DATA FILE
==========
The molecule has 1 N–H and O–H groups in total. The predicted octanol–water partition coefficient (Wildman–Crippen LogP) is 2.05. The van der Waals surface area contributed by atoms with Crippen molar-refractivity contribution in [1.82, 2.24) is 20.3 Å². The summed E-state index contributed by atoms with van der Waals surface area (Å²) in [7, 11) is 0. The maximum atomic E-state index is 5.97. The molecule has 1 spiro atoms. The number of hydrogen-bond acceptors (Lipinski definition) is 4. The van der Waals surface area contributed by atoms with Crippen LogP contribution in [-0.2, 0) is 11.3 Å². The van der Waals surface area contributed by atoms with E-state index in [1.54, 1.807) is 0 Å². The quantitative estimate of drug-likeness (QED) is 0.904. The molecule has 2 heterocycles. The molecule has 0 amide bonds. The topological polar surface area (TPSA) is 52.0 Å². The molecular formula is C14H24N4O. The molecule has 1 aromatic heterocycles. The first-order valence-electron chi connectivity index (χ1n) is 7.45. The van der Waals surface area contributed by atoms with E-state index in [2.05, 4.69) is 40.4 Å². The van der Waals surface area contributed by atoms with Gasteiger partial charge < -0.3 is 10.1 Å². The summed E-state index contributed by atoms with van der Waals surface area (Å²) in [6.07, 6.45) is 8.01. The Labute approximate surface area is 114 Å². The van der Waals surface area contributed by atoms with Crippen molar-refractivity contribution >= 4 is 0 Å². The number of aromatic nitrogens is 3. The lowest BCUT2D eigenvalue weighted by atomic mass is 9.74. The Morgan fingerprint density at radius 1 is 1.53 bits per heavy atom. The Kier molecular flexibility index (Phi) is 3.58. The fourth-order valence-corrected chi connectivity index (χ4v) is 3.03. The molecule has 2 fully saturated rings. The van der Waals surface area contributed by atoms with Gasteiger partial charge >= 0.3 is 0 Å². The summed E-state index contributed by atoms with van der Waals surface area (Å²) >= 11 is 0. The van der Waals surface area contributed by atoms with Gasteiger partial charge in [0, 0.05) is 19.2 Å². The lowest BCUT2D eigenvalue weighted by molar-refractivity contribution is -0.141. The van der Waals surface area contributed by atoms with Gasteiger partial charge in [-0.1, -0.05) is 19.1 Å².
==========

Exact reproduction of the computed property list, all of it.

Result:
The molecule has 1 N–H and O–H groups in total. The predicted octanol–water partition coefficient (Wildman–Crippen LogP) is 2.05. The van der Waals surface area contributed by atoms with Crippen molar-refractivity contribution in [1.82, 2.24) is 20.3 Å². The summed E-state index contributed by atoms with van der Waals surface area (Å²) in [7, 11) is 0. The maximum atomic E-state index is 5.97. The molecule has 1 spiro atoms. The number of hydrogen-bond acceptors (Lipinski definition) is 4. The van der Waals surface area contributed by atoms with Crippen LogP contribution in [-0.2, 0) is 11.3 Å². The van der Waals surface area contributed by atoms with E-state index in [1.54, 1.807) is 0 Å². The quantitative estimate of drug-likeness (QED) is 0.904. The molecule has 2 heterocycles. The molecule has 0 amide bonds. The topological polar surface area (TPSA) is 52.0 Å². The molecular formula is C14H24N4O. The molecule has 1 aromatic heterocycles. The first-order valence-electron chi connectivity index (χ1n) is 7.45. The van der Waals surface area contributed by atoms with E-state index in [2.05, 4.69) is 40.4 Å². The van der Waals surface area contributed by atoms with Gasteiger partial charge < -0.3 is 10.1 Å². The summed E-state index contributed by atoms with van der Waals surface area (Å²) in [6.07, 6.45) is 8.01. The Labute approximate surface area is 114 Å². The van der Waals surface area contributed by atoms with Crippen molar-refractivity contribution >= 4 is 0 Å². The number of aromatic nitrogens is 3. The lowest BCUT2D eigenvalue weighted by atomic mass is 9.74. The Morgan fingerprint density at radius 1 is 1.53 bits per heavy atom. The Kier molecular flexibility index (Phi) is 3.58. The fourth-order valence-corrected chi connectivity index (χ4v) is 3.03. The molecule has 2 fully saturated rings. The van der Waals surface area contributed by atoms with Gasteiger partial charge >= 0.3 is 0 Å². The summed E-state index contributed by atoms with van der Waals surface area (Å²) >= 11 is 0. The van der Waals surface area contributed by atoms with Gasteiger partial charge in [0, 0.05) is 19.2 Å². The lowest BCUT2D eigenvalue weighted by molar-refractivity contribution is -0.141. The van der Waals surface area contributed by atoms with Gasteiger partial charge in [-0.1, -0.05) is 19.1 Å².